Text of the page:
For a country with so few art schools, the Kingdom of Bahrain is filled with painters and sculptors committed to their craft. Taking inspiration from tradition and casting them in contemporary light, Bahraini artists are slowly but gradually gaining traction on the global art stage.
But why isn’t the world more aware of this cultural hub in the Middle East? There needs to be communication, and it starts with Art Bahrain Across Borders (Art BAB), according to its curator Kaneka Subberwal.
It’s a travelling art fair that enjoys royal patronage and government support, and it’s now making its Singapore debut at the Museum of Contemporary Art.
The fair aims to bring art out of Bahrain and create cultural exchange between countries. Art BAB has also made rounds in London’s esteemed Saatchi Art Gallery, Gostiny Divor in Moscow and at Paris’ Grand Palais just last month.
The fair here sees more than 70 pieces of work ranging from sculpture, calligraphy and oils from 18 artists. Themed ‘Legacy,’ the fair sets to represent different generations and evolution in Bahrain’s art scene.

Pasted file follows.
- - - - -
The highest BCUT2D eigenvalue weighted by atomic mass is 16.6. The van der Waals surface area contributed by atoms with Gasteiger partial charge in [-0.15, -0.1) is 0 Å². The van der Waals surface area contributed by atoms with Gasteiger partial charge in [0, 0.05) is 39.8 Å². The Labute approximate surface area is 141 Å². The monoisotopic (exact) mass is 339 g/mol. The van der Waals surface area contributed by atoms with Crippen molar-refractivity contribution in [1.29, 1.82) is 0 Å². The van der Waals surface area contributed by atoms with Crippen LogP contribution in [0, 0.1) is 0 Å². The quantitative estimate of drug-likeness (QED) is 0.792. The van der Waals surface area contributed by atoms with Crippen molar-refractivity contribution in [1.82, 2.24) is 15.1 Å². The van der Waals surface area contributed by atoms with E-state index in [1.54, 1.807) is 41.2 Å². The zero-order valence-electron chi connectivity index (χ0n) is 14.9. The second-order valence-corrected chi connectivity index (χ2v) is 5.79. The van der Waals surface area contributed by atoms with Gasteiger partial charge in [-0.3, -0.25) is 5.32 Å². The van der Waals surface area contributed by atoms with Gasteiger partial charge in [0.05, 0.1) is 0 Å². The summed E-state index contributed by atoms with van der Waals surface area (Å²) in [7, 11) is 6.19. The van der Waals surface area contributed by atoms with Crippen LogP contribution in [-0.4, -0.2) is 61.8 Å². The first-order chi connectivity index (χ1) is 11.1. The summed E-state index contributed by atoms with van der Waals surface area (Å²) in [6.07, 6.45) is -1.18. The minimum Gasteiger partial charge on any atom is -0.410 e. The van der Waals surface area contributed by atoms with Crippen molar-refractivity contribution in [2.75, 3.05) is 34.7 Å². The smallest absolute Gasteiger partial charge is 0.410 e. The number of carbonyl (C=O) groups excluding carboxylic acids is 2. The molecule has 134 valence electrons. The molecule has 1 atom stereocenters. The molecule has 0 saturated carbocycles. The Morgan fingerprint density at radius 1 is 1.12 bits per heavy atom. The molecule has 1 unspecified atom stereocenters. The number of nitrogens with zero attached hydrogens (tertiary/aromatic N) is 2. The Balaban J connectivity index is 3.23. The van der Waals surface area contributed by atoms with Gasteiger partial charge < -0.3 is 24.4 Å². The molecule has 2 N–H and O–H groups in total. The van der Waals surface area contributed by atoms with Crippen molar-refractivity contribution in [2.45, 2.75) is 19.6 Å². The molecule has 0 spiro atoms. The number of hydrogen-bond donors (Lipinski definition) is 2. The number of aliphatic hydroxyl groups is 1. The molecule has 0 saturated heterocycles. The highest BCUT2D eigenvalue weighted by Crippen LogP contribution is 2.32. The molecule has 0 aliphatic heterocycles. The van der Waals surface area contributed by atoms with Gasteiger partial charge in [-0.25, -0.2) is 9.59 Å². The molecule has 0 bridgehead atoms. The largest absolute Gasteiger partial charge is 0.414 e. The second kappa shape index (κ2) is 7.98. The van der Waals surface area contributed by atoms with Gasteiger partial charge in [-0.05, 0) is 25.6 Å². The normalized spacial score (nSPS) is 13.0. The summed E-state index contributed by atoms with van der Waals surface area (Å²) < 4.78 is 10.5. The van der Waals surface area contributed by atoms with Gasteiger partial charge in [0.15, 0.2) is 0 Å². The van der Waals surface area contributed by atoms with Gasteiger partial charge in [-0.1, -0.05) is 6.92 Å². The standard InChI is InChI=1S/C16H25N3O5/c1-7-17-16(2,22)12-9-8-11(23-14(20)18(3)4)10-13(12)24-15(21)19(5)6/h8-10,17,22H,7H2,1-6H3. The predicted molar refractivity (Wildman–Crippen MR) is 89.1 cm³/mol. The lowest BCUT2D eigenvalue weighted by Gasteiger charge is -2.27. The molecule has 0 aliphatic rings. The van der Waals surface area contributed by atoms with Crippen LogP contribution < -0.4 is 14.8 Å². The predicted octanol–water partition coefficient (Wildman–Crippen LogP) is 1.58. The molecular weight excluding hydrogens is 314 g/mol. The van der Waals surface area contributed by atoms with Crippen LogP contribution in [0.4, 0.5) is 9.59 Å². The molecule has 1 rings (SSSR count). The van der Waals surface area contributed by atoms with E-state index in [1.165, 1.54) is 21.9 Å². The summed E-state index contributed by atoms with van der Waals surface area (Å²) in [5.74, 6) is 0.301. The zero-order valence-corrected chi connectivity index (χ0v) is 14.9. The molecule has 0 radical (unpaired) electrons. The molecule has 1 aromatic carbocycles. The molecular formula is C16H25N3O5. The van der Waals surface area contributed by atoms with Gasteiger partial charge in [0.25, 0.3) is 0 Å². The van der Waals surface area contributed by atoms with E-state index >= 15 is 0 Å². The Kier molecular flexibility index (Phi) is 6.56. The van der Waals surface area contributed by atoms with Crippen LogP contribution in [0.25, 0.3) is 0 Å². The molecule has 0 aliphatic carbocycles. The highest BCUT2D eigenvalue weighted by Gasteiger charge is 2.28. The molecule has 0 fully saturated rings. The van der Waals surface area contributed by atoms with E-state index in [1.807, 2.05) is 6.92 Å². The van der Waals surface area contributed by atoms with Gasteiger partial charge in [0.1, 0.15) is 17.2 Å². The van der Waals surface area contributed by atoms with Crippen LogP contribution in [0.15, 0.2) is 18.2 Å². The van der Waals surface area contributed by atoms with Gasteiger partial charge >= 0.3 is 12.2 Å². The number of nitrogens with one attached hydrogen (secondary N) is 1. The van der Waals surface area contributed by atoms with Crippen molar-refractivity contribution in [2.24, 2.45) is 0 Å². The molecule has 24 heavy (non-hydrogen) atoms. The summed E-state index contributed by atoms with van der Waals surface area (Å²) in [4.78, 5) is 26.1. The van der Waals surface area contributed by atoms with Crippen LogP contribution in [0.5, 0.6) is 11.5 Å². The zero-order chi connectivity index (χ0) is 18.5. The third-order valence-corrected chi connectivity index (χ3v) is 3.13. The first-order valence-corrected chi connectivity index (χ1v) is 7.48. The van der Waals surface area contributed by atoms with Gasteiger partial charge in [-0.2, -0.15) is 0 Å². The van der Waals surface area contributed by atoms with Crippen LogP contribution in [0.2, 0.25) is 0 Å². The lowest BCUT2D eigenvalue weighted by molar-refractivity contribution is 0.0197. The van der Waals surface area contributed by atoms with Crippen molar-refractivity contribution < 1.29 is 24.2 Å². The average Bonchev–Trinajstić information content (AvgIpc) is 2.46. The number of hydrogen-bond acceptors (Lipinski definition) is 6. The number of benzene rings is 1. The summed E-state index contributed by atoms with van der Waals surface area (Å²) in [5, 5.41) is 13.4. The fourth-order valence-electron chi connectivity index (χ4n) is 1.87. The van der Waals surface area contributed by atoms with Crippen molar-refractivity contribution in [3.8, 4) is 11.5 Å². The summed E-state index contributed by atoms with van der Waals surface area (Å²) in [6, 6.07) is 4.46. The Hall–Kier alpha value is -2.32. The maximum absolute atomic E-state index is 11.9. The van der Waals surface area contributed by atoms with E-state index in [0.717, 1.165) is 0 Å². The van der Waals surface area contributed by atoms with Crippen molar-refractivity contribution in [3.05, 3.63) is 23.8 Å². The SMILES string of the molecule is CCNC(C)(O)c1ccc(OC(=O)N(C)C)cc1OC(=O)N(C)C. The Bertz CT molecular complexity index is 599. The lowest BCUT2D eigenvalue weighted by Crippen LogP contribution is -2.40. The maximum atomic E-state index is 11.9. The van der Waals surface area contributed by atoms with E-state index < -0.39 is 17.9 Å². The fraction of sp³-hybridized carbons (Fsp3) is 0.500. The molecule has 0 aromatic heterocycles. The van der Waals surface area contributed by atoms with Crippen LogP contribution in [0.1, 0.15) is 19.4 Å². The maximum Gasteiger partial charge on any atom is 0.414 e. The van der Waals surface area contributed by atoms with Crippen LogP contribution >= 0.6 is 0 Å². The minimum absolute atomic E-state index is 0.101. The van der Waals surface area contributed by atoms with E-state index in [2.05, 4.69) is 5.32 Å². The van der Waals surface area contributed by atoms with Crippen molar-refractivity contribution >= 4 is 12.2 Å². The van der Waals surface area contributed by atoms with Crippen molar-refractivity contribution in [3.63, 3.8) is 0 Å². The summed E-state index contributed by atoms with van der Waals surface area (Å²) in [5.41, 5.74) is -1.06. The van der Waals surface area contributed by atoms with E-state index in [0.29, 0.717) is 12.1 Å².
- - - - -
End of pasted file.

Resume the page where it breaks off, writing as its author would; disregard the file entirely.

Amongst the works are contemporary Arabic calligraphy pieces by Ayman Jaafar and sculptures carved from semi-precious stones by Jamal A. Rahim, whose silkscreen print works are collected by the British Museum and the Asian Civilisations Museum in Singapore. Prices of works range from S$2,000 to S$17,000.
“Art is a part of who the Bahraini people are,” said Subberwal whose fascination with Bahrain’s art culture started a decade ago after a trip there. “It’s not just a phase, which I found was happening across the global art community. It just exists in Bahrain. You can’t take it from them. Art to the Bahraini is like an existing nerve.”
Art Bahrain Across Borders concludes its Singapore exhibition on 27th October, 2018.